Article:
“To EV or Not To EV!”  That’s the most common automotive question I get these days. We all know the electric revolution is happening but many people are not quite ready to make the leap.

Recently we were planning to take the really impressive new Hyundai Ioniq 5 EV to Maine for our annual friends and family tour. Since this trip involves some 1,400 miles and several stops visiting folks on a coastal village hopping itinerary … it became quite clear that we could not have easily done this EV.

For the head-turning new Ioniq 5 the 465 mile distance from Philly to our first stop in Augusta, Maine would not have been the problem as the car has an EPA rated 303 mile range. With plenty of electric charging stations in New Jersey, Connecticut and Massachusetts, recharging along the way would have been relatively easy. 

Once in Maine, with a huge landmass and low population density, commercial EV charging stations were few and far between. To its credit Tesla is about the most active EV charging operator in Maine.

But as a former Teamster truck driver, for road trips I’m all about being on a tight schedule and getting to my destination as promptly as possible and avoiding traffic slowdowns. And when you are on vacation, time is your most precious commodity … so you don’t want to waste it with extra time on the road.

This presents a problem with EV charging because even just a 30% top-off could take you anywhere from 10 – 20 minutes to a few hours depending upon the kind of charging stations you find. And very importantly finding an EV charging station could take you off your main travel route which always adds up to extra road time.

So we ended up taking the supremely comfortable and capable Mazda CX9 mid-size SUV … which among other things is known for its high efficiency gas powered Skyactiv engine system. In fact Mazda has for many years been at the top of the corporate fuel economy ratings even though they are just now fielding their first plug-in hybrids and a new EV. 

This Mazda CX-9, the largest SUV in their line-up offers standard All Wheel Drive 2.5 Turbo 16-valve 4-cylinder 227 horsepower performance, which averaged about 25 MPG over the whole trip.

By the time we were on the road, gas prices had started to ease with average down to around $4.65 per gallon. With all the highway and back country road driving we did we spent about $250.00 for the entire trip there an back

Based on my past experience with a string of EVs I’ve been testing, I’m estimating we would have spent $60 – $75 for EV charging. However once you factor in the value of your time …  especially on a vacation trip when every minute is precious … the EV option was out of the question.

We made the 465 mile run from Philadelphia to Augusta, Maine in 7 1/2 hours with only three bathroom breaks and snack stops. The same 465 first leg would have taken us at the very least 9 hours and up to 12 hours presuming that we would have found the right charging station along our route.

Though the EV charging infrastructure is definitely spreading quickly across the country it is uneven depending on the region of the country, population density and other factors. Level 1 and Level 2 home charging stations at home make it easier to go EV though they take 8 to 20 hours to get close to a full charge.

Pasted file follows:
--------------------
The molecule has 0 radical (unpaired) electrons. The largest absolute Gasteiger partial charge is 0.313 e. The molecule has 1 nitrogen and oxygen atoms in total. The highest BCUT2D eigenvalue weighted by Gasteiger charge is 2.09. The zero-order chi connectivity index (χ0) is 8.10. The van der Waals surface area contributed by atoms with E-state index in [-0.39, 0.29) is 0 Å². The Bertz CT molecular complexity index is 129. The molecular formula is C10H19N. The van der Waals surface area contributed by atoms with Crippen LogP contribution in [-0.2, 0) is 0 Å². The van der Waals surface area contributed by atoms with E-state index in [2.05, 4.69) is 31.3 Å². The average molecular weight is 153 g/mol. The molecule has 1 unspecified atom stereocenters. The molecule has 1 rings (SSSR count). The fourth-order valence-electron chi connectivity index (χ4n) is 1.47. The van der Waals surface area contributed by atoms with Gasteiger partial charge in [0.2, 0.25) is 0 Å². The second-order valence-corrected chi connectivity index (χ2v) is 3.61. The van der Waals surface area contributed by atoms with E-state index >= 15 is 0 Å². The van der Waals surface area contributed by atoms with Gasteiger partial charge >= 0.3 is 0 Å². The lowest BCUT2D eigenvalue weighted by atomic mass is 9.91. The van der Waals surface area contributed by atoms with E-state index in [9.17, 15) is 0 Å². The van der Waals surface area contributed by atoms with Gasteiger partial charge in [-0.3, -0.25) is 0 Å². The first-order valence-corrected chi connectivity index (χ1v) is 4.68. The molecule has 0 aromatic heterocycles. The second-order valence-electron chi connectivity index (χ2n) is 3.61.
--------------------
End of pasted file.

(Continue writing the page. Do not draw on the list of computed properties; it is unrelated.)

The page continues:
Also worth considering, from one commercial charging system to another, the prices and charging rates vary significantly. My experience has been that a full charge at most commercial stations could range from range from $9 to $15.

A commercial DC Fast Charger might get you an 80% charge in under an hour while the Tesla fast charging stations can do up to 80% charge in about 25 minutes. The good news is Tesla has followed through on opening up Tesla charging systems to all other EVs. However there have been reports of some Tesla stations being offline due to rent disputes between the company and its landlords.

Basically the results of our “To EV or Not To EV” trip plans bear out my earlier advice to many potential EV buyers. We are getting closer to full EV practicality but still have problems with doing long road trips in an entirely Battery Electric Vehicle. Eventually EV charging will be available almost everywhere … but my friends who live in the wide open spaces of the West and Southwest and Midwest often say that EVs will have to go a long way in terms of reliability, practicality and value to makes sense in those regions of the country

And that brings me to this bold new Lexus NX450h compact SUV. Toyota and Lexus have been the leaders in Hybrid tech for over two decades and now they … like most other car makers are … using the Plug-In Hybrid (PHEV) with limited all-electric range to help buyers make the leap from gas powered to electric vehicles.

The logic of the short all electric range is that for short trips around the neighborhood the 37 EV miles could get you through a normal day with little or no gas usage. Then with an easy plug-in at home and you are ready for the next day of little or no gas use.

However this PHEV with 304 horsepower 2.5 liter 4 cylinder gas engine and the electric motor, has a 550 mile total range, and 37 miles of electric only power. The combined Highway and City rating of this Lexus 450h is 36 mpg … as the combined drivetrain reduces overall gas consumption, and recovers some energy through regenerative braking.

So when you need to drive 1,400 miles like we did getting to and around in Maine, the Plug-In Hybrid, which also saves on gas consumption in hybrid mode may have been the best choice with a combined with this Lexus coming in with the best gas.

“To EV or Not To EV” … well maybe not yet … and not everywhere!